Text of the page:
The tax and wealth planning issues:
  • Any existing wills need to be reviewed and guardianship provisions put in place for mutual and stepchildren, if not already accounted for. 
The private wealth disputes issues:

A stepchild can benefit from a stepparent's estate, whether:

  • Under a will that specifically provides for them; or
  • Under the intestacy rules, but only if they have been formally adopted; or
  • Under the Inheritance (Provision for Family and Dependants) Act 1975 (the 1975 Act), if the stepchild can establish they are a qualifying claimant over the stepparent's estate by proving prove either: (a) they were treated as a child of the family; or (b) they were being wholly or partially maintained by them. This is more difficult for adult stepchildren.

Wider family office disputes

The tax and wealth planning issues:
  • Where newlyweds are appointed as directors and/or given shares and interests in several family businesses, trusts and partnerships, tensions may rise between them and the family. To resolve such disputes, the underlying documents need to be reviewed.  This will be the trust deeds and all ancillary documents; the partnership agreement (although note that the default position is that the partners will be treated equally if there is no partnership agreement in writing); or the articles and memorandum of association of the company depending on the structure used.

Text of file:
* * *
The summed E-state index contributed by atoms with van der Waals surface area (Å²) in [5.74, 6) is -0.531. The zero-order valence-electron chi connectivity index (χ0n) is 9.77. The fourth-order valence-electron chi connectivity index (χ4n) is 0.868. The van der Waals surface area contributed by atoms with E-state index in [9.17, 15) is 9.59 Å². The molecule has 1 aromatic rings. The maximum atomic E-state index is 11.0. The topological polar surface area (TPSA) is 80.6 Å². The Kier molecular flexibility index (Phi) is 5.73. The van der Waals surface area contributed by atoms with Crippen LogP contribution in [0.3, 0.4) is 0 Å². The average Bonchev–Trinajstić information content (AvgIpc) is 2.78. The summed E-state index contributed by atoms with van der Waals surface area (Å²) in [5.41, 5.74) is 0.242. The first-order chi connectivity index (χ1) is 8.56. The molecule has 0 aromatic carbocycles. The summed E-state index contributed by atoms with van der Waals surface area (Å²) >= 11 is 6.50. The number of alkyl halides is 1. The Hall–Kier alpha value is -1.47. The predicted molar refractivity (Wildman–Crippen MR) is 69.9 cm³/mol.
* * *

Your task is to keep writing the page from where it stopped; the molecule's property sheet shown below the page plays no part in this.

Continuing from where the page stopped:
• To better prepare for such disputes, the parties could enter into a family charter – a written statement recording the family's heritage, family business plan, conflict resolution guide etc.  Whilst not legally binding, it provides guidelines as to how certain issues should be resolved. Alternatively, they can formalise family governance principles by entering into legally binding shareholder/partnership agreements to regulate corporate governance and introduce dispute resolution mechanisms. 
The family issues:
  • Couples can enter into a post-nuptial agreement and review any pre-nuptial agreement they put in place.  A post-nuptial agreement operates in a similar manner to a pre-nuptial agreement, but, as the name suggests, is signed after the marriage. Such agreement can provide that, in the event marriage breakdown, the shares and interests gifted by the family will be transferred back to the family and the directorships relinquished.
The private wealth disputes issues:
  • Trust deeds may be drafted to restrict trustees' duty to enquire into and supervise the management of the companies held in a trust, and their liability for the actions taken by directors. These "anti-Bartlett" clauses are named after the English case of Bartlett v Barclays Bank, which established that a trustee has a default duty to enquire into and supervise the management of a company held by a trust,

Separating and divorcing

Tax and wealth planning issues: